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AerCap Holdings N.V. (AER)

NYSE - Nasdaq Real-time price. Currency in USD
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41.00+0.01 (+0.03%)
As of 01:15PM EDT. Market open.
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  • B
    I usually wouldn't take advises online but I curiously looked this Stephanie J Mason up and scheduled an online meeting with her through her page. She seem proficient and well grounded.
    You can contact her on
    you can contact her on her official Facebook page:Stephanie J. Mason
    Email: Stephaniemason193@gmail****
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  • J
    Just listened to conference call with management and ran through the numbers. AER is purchasing (GECAS's) $34-35B of leased assets for $31.2B ($6B equity, at a $56 share price, plus $25B debt), equal to an EV/leased asset ratio of 90-92%, an 8-10% discount to book. Deal will roughly double AER's leased assets (when finalized in late 2021) and GE will own 44% of the combined company's 241.5M shares. Timing of doubling leased assets is great given that the industry's financials will recover strongly in 2021-2024 (from the 2020 Covid downturn), with leasing likely representing 60%+ (from 40%) of airline fleets (as airlines foremost focus on reducing debt loads rather than purchasing planes). The combined entity should generate $5B and $6B in cash flow in 2021 and 2022 (what they did in 2019), equal to $20.70 and $24.80 per share, respectively. Cash flow will be used initially to reduce leverage (3X debt/equity after deal) and then to buy back shares. GE's three (9, 12 and 15 month) AER share lockups enable GE to benefit from AER's financial rebound. AER (at $56) is trading at 2.7X and 2.25X (combined entity) 2021 and 2022 operating cash flows. AER share price should appreciate to $85-100 (3.5-4X cash flow) over next 24 months. Stock is a strong BUY.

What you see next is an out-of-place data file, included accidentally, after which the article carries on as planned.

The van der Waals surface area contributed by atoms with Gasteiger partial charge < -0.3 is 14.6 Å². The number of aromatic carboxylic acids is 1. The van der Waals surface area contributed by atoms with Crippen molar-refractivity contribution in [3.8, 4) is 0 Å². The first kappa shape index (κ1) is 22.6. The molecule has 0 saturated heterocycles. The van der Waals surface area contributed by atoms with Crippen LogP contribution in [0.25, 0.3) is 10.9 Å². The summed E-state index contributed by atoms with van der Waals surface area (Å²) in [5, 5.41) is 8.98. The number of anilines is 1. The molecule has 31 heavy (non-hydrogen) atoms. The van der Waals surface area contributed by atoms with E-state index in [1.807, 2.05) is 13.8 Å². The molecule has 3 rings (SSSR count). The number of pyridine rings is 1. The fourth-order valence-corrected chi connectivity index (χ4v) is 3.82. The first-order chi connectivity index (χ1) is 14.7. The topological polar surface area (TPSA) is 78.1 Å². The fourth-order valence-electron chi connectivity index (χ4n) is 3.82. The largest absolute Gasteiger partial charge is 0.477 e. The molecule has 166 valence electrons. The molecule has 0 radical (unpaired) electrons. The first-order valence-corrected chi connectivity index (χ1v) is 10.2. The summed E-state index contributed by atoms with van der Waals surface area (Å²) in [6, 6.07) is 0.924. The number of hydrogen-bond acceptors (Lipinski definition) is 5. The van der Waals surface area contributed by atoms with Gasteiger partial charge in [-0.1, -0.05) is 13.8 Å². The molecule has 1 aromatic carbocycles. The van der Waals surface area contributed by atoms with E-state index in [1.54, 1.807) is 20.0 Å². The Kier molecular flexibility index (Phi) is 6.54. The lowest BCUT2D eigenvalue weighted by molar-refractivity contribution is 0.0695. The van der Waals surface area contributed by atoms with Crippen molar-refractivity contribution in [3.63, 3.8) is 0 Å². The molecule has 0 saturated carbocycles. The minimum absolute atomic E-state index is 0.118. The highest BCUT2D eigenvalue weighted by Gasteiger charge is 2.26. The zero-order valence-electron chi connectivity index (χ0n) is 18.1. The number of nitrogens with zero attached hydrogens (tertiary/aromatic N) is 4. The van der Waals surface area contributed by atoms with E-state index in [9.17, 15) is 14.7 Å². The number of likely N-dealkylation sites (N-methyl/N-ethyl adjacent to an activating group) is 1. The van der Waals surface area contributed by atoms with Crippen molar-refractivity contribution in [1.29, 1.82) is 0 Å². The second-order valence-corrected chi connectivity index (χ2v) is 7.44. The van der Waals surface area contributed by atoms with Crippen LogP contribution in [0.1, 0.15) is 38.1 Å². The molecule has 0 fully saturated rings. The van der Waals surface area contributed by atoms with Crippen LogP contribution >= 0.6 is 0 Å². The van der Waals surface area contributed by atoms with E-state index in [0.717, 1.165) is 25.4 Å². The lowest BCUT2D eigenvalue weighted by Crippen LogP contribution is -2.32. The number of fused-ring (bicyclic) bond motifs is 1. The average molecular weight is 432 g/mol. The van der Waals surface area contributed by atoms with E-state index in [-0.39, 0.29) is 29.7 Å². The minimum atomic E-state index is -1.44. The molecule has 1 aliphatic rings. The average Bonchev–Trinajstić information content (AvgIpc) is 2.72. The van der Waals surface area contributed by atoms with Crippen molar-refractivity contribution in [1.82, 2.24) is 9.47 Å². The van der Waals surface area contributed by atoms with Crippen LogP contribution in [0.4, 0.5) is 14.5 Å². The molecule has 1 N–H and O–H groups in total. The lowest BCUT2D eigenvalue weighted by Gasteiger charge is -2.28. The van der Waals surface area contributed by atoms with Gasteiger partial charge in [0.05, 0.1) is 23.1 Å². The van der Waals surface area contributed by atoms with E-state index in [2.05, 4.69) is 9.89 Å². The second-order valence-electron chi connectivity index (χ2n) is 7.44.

• S
    I just sent this note to AER IR contact : "Good day;

    I have been an investor in financial stocks for over 40 years... An observation/comment if I may. I do not believe there is a lease you can make that has a greater return ,less risk then to immediately commence a major share buyback! Unless aircraft are only worth .20 cents on the dollar I would like to understand how a buyback is not the most alluring opportunity that management has ever encountered!

    Please let me know what I am not understanding ,

    Thank you

  • S
    A buyback at 33% of the $75 BV is a guaranteed winner for shareholders! No credit risk! Or are shareholders better off sitting with the liquidity for the strong sales/leaseback returns that will occur once the FAA gives the ok to the 737 Max; and airlines look for financing.? How about a blend. I know they want a boost in their credit rating,so are being conservative, but buying shares back is a no brainer!!! Hello
  • S
    Still less than 50% of >75 book value, I am assuming we get a beat on earnings based on companies recent update! Now vaccine coming shortly!
  • D
    Anybody still here? No reopening investors left? Everybody split for the latest reddit buzz stock?